She was a strong woman, and she did not cry. She watched him with love and she smiled, because he needed to see it and she had to give him whatever he needed, now that all prayers were useless. Pain would be borne later, in private. She offered tea, but I could not delay my commitments further.
He coughed and wheezed. Joked that he sounded as if he had been on twenty a day, and I responded that life just wasn’t fair sometimes. It’s never been fair, and we shook hands.
We had spoken the truth, but we ended with a lie.
“See you again,” I said.
And he replied with a smile, “I hope so.”
We parted with a final, double-handed handshake, after which I held back my sudden impulse to hug him. It would have felt like surrendering to the inevitable. When all seems lost, the tiniest shred of hope is the only thing left to us, and we cling to it lest we drown.
He was tired of fighting, and he faced his future calmly. Intangible and yet absolutely present, the word we would not say hung in the air like smoke.
There are two kinds of people. Some wake to a pristine world of white and rejoice, while others groan. Some love the look of untouched snow in all its cool perfection. They smile as they view it from the warmth of the house, hot chocolate in hand. Some wrap up and race outside to catch snowflakes on their tongues, press prints into fresh snow with boots and sleds and make their mark on that blank canvas.
Two kinds of people. Those who observe and think, and those who engage and feel. I don’t know if one group understands the other, really.
Lumi is my little angel. After years of painful disappointment, unanswered prayers, procedures and doctors and emptiness, along she came. Making a new life is a mundane miracle that is also somehow transcendent. Lumi brought light to our lives, turned me from a have-not to a have overnight.
She had pneumonia that first winter. She was not yet a year old and so small. David and I sat either side of her bed, trying to breathe for her, hardly daring to breathe for ourselves, so afraid. Snow was something to scrape off the car and trudge through on our way to and from our darling girl. We hardly noticed it. She pulled through, and we gathered her close.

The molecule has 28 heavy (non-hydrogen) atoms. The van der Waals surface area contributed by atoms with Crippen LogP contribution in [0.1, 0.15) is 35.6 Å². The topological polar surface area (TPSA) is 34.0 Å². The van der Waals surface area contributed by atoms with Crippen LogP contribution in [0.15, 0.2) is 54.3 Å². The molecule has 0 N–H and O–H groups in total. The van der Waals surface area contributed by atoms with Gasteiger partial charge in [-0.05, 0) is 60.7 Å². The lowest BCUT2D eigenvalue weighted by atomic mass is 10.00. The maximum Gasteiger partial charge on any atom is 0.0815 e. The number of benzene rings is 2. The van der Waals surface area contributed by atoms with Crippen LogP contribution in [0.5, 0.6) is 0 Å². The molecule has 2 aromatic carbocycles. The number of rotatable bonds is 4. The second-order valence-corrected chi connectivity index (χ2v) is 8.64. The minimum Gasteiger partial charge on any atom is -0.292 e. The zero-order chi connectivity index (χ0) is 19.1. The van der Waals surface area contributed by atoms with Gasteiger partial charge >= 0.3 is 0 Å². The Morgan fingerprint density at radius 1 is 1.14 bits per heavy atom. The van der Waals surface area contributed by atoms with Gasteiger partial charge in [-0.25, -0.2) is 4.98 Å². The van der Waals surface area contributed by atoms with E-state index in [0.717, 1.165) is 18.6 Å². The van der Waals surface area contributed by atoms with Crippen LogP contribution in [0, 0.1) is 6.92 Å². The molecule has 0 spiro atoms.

She’s tugging on my sleeve, turning her face up to scrunch her nose at me. Brown eyes sparkle and she points outside, through the glass doors.
“Look, mama, snow! Can I get wellies? An’ stomp the snow? Please mama.”
I look down at her dark curls flying as she bounces with excitement. The snow is perfect, and I picture cold air stealing its frozen tendrils into her lungs, wrapping her veins with ice. I don’t know if it’s safe.
She coughed all through her second winter, though no snow fell. I wrapped her up and kept her inside. I didn’t want her to fall ill again.
She’s still pulling at me, asking, good-humoured and adorably enthusiastic. Outside the sky is arctic blue, and low sun reflects off snow-covered branches. A robin hops by, leaving tiny tracks behind. She laughs and points at the birdie, asks me what sound it makes. I’m not sure I ever knew. Still I hesitate.
A fresh page, a clean slate holds limitless potential. Before you make a mark all the options are there, branching off in infinite directions. Anything could happen. After the decision is made, it’s spoiled. Infinite possibilities discarded in favour of just one.
There are two kinds of people, the confidently proactive and the anxious, paralysed by fear of making the wrong choice.
I think I did everything right. Perhaps I was too careful but a mother only wants the best for her child. I thought fate wanted the same.
“It’s very cold out there, sweetheart. You’ll have to wrap up and you don’t like wearing a scarf.”
“I will wear my scarf an’ my boots though. I get them now.”
And she’s off, giggling, to dig through the cloakroom for her knitted hat with the white pompom, and pink gloves with sequins on the back. I hear her singing a Disney song.
Once we’re wrapped up against the frigid weather, we will build a snowman. I picture my ski gloves and snow boots, relics of a different life, pushed to the back of the shoe rack. All at once we’re outside, laughing, kicking up white flurries.
She lies down to make a snow angel and I wish I had my phone to snap a picture of her joyful face, with her glittery wings spread wide. Twisted through the lens of grief, I can’t rely on memory these days.
I can’t tell which is dream, which is nightmare, which is real life. I should have let her play outside, and played along with her. Now I stand here looking out of my window at the silent snow that blankets everything. Maybe there is life beneath, but I’m too numb to dig myself out.
Lumi skips along and the robin hops behind her, orange breast vibrant against all that white. They’re singing but I can’t hear them, and they leave no tracks on the snow.
There are two kinds of people. The ones who think they have more time, and the ones with regrets.
I should have let her make her mark on the world while she could, before snow made me cry.
(first published in Creative Cafe on Medium, 16 December 2017)
I sat at a window table in the coffee shop waiting for my perennially tardy friend Clare. I’d come to expect the text saying she was running late two minutes before we were due to meet. I didn’t mind though. I got the first round in; a large latte for her, apple and elderflower tea for me, and millionaire’s shortbread to share. She’d be along, and I could people watch while I waited. Usually it was a chance to daydream with the hum of early Saturday morning as a soundtrack.